My earliest memory with TyWanza: I wouldn’t say this is the first time I met Wanza, but this was the first memorable experience I had with Wanza. I got off work, and just like any other middle school or high school kids, we’d go to the mall, or the movies with our friends, or the bowling alley. So after I got all washed up and ready to go out with my friends, Wanza pulls up to my house with my friend Martin in what would be the epitome of your first car. We called it “The Toaster.” It was a silver Volvo, with no a/c. You had to manually put the windows down, and there was barely any radio. So he came to pick me up, and I’m like "What did I get myself into?" We were about to go out with all my friends, try to talk to some girls, and we’re in this car. And South Carolina is hot. So you can imagine being in a car that’s already old, and doesn’t have any a/c in 100-degree weather. We were sweating, which gave birth to the name, “The Toaster.” So we all pull up, I think it was at Checkers, our local meet-up spot. And we just all started ragging on Wanza. Then he looked at me and was like "Well, if you don’t wanna ride in my car, you could’ve just stayed yourself on the highway. You don’t have to ride with us." And that ended it for me, ‘cause I definitely needed to get home.
Our coming-of-age moment: When I graduated. Out of our main, core group of seven friends, only Torrence and Wanza was able to make it, because they were in the Columbia area. I remember seeing how proud he was for me to graduate, and to accomplish my goals, and he saw his coming down the line as well. When we both respectively graduated, he looked to up me and he said that he’s proud to see the man I’ve grown up to be. Which he always used to say, and I thought it was just Wanza talking. He used to always big me up like that.
If I could speak to him one last time: I’d tell Wanza that I love him, and that I can’t wait to see him again, and to please just keep shining. I’m sorry for not fully believing him in every aspect of his life that he wanted to do. His mom told me something that was very telling and brought everything full circle for me. She said “Wanza only had 26 years to live his life. And though you wanted him to fixate on one individual task, he needed to get done everything he had to get done, because God only gave him 26 years to live.” So I would tell him that I respect the fact that he dipped and dabbled in everything that you can possibly think of, and tell him that I’m grateful to have him as a friend for always having my back.
Visiting his home after his death: When I got there, they had his room locked up, but I asked his mom if I could go inside. So, we actually changed the room up. I saw his keyboard, and his mic, and that little beat pad that producers use. I remember when he called me when he bought it, I was like, “Oh Lord, Wanza done got this now. This ain’t never gonna stop. I’ll never hear the end of this.” He had his guitar in there. I remember when he had a ukelele – this man had a ukelele. But it was just Wanza [laughs]; it was what you expect out of Wanza. Think of something random, and Wanza’s doing it, or Wanza did it. I also saw his letter of acceptance to the school down in Orlando to pursue his dream of producing. I didn’t believe it when he called me, but after talking to his mom and seeing the physical document, it really was true. This weekend, he was supposed to be coming down to Orlando to look at apartments.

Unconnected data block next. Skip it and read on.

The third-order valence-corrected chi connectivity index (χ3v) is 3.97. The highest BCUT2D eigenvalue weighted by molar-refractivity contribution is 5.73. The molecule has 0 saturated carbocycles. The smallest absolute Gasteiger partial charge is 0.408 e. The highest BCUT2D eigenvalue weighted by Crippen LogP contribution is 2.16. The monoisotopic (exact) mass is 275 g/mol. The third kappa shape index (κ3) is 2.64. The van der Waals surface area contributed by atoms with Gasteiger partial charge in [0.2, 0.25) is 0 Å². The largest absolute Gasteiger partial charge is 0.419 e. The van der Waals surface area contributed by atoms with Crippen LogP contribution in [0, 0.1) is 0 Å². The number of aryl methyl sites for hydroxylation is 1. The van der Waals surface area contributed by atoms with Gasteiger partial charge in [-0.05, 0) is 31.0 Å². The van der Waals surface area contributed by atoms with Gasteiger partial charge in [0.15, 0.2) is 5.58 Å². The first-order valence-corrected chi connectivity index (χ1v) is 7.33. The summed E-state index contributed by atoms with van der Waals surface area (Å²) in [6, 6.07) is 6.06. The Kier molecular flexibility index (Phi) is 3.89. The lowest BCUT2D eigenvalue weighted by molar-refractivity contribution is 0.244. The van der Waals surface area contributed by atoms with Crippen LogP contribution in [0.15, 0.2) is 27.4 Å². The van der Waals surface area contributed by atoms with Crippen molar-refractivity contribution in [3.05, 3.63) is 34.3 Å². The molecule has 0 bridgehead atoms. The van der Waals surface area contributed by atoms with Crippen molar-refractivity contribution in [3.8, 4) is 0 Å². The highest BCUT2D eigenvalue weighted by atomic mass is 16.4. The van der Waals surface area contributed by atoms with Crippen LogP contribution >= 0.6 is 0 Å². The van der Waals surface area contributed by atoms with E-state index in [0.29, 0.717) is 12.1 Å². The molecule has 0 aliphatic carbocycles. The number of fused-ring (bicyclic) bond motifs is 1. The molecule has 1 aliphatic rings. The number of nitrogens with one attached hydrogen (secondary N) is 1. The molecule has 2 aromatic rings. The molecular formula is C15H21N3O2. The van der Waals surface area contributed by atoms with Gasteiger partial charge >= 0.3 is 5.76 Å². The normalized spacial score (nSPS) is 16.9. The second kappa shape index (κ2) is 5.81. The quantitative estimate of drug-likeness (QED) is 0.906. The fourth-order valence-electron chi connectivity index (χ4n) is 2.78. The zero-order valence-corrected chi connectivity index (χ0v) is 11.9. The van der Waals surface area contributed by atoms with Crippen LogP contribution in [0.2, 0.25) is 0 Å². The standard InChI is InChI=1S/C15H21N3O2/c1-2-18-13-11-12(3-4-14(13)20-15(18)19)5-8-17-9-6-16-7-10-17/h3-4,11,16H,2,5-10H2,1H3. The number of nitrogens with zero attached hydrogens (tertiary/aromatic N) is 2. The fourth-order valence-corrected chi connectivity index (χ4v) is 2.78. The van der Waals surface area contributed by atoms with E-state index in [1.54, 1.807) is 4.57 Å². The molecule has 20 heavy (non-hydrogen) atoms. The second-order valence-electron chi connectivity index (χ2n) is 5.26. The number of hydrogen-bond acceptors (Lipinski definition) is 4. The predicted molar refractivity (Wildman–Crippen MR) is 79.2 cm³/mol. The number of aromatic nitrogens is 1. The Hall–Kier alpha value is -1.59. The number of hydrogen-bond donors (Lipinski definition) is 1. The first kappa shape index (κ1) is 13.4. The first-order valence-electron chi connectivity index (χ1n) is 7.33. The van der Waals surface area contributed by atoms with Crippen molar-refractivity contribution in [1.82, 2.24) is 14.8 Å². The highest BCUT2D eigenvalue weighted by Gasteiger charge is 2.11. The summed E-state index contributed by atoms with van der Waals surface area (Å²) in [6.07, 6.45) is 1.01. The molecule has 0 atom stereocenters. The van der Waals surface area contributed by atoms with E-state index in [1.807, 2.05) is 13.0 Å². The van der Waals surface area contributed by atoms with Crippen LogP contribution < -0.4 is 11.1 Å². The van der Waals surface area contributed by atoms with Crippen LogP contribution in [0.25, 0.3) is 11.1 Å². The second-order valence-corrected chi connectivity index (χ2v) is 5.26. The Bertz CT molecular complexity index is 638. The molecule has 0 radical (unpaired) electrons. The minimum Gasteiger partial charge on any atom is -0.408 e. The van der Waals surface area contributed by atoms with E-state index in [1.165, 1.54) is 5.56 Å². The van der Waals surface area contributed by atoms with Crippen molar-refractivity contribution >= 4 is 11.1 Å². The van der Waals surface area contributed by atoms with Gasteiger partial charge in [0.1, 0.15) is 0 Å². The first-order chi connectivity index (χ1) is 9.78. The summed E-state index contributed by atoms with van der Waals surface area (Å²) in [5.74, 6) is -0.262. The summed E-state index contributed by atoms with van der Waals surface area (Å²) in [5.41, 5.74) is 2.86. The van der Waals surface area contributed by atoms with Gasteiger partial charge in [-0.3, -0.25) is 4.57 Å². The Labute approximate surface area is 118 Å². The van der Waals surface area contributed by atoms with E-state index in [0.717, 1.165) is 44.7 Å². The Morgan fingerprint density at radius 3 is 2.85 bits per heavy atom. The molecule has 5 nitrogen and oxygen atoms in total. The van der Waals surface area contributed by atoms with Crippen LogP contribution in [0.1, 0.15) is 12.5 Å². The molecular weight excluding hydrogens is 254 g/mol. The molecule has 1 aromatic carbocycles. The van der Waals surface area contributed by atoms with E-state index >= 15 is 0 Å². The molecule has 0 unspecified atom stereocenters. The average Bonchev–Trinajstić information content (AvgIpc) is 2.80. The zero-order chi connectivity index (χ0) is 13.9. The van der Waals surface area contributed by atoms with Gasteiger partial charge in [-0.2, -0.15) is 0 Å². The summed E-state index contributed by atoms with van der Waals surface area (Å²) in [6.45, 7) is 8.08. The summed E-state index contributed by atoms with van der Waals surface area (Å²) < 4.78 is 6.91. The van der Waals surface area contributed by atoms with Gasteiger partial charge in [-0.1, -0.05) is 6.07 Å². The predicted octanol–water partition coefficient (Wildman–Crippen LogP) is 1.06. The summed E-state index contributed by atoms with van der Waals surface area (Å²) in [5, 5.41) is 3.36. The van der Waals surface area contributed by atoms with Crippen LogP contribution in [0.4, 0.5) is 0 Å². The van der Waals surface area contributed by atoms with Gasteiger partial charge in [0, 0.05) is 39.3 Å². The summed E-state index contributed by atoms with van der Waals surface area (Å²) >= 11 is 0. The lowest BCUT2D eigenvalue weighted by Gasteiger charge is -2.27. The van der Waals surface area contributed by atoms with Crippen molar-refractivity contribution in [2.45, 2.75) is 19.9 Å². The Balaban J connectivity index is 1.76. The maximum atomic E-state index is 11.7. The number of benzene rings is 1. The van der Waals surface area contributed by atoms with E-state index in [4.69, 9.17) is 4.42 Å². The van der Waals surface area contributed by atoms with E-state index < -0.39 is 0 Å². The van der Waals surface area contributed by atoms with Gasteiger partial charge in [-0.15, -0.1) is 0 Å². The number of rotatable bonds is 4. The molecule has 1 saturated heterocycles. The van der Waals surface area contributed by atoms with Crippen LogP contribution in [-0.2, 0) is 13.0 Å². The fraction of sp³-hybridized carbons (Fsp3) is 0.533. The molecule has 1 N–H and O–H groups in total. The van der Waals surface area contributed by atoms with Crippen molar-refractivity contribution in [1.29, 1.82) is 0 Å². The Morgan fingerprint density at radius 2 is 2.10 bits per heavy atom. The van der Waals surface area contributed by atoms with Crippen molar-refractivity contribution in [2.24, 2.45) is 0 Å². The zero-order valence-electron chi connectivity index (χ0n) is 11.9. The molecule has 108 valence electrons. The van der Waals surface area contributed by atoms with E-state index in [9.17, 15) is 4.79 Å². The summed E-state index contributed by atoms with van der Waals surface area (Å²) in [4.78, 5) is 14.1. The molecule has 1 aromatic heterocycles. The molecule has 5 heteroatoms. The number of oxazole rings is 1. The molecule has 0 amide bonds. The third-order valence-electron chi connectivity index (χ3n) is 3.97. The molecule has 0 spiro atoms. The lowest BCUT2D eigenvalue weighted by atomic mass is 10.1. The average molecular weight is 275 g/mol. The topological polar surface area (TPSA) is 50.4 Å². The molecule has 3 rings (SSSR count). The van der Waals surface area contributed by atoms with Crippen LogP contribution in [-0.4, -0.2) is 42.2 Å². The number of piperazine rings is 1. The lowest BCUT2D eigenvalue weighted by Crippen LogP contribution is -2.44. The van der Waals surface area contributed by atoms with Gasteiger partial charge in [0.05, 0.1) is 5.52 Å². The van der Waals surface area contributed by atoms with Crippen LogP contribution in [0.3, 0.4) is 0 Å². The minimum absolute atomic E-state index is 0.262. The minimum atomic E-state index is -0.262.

What I hope comes of this tragedy: I just hope America wakes up. It’s a bigger issue than what everybody’s trying to pawn it out to be. When Obama did his speech, one thing he said was that America needs to look back and reflect on the fact that things like this are not a common occurrence in other advanced countries. And that really hit home with me. We’re all human beings on this earth.

Tyrone Shaw

Who TyWanza was: He was the realest. He was a real person. He always had a smile on his face. He didn’t let anything bother him that much. He always had a positive attitude on things. He was the life of the party. Every moment he lived, he had fun. No negativity. He was just that type of dude you would want to have in your circle. He was very ambitious also. He always wanted to do better and strive to do more to better himself as a person and challenge himself as an individual. He liked to see his fellas, his partners, doing good too. If he’s doing good, then everybody else is doing good. He encourages people; he encouraged us to do better for ourselves.